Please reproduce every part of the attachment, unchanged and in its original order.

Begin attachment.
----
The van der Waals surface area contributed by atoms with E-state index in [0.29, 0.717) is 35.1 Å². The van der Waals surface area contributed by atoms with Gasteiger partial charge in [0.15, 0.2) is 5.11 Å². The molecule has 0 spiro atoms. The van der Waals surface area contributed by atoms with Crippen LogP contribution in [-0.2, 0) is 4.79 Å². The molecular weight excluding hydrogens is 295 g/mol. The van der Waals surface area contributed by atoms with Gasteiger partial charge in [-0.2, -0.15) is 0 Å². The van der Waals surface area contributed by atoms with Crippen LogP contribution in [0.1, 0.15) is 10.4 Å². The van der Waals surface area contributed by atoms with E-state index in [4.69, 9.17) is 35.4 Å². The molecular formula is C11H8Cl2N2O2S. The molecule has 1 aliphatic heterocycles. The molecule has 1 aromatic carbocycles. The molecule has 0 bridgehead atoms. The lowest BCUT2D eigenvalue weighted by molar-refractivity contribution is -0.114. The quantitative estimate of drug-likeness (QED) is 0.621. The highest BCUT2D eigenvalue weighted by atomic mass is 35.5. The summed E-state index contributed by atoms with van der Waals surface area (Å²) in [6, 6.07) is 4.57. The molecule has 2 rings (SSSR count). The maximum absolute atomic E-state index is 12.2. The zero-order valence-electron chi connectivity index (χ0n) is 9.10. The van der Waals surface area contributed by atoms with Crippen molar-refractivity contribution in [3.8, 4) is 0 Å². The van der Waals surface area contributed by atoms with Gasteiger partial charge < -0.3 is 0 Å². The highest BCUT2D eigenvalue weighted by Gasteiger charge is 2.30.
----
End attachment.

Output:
The van der Waals surface area contributed by atoms with E-state index in [0.29, 0.717) is 35.1 Å². The van der Waals surface area contributed by atoms with Gasteiger partial charge in [0.15, 0.2) is 5.11 Å². The molecule has 0 spiro atoms. The van der Waals surface area contributed by atoms with Crippen LogP contribution in [-0.2, 0) is 4.79 Å². The molecular weight excluding hydrogens is 295 g/mol. The van der Waals surface area contributed by atoms with Gasteiger partial charge in [-0.2, -0.15) is 0 Å². The van der Waals surface area contributed by atoms with Crippen LogP contribution in [0.1, 0.15) is 10.4 Å². The van der Waals surface area contributed by atoms with E-state index in [4.69, 9.17) is 35.4 Å². The molecular formula is C11H8Cl2N2O2S. The molecule has 1 aliphatic heterocycles. The molecule has 1 aromatic carbocycles. The molecule has 0 bridgehead atoms. The lowest BCUT2D eigenvalue weighted by molar-refractivity contribution is -0.114. The quantitative estimate of drug-likeness (QED) is 0.621. The highest BCUT2D eigenvalue weighted by atomic mass is 35.5. The summed E-state index contributed by atoms with van der Waals surface area (Å²) in [6, 6.07) is 4.57. The molecule has 2 rings (SSSR count). The maximum absolute atomic E-state index is 12.2. The zero-order valence-electron chi connectivity index (χ0n) is 9.10. The van der Waals surface area contributed by atoms with Crippen molar-refractivity contribution in [3.8, 4) is 0 Å². The van der Waals surface area contributed by atoms with Gasteiger partial charge < -0.3 is 0 Å². The highest BCUT2D eigenvalue weighted by Gasteiger charge is 2.30.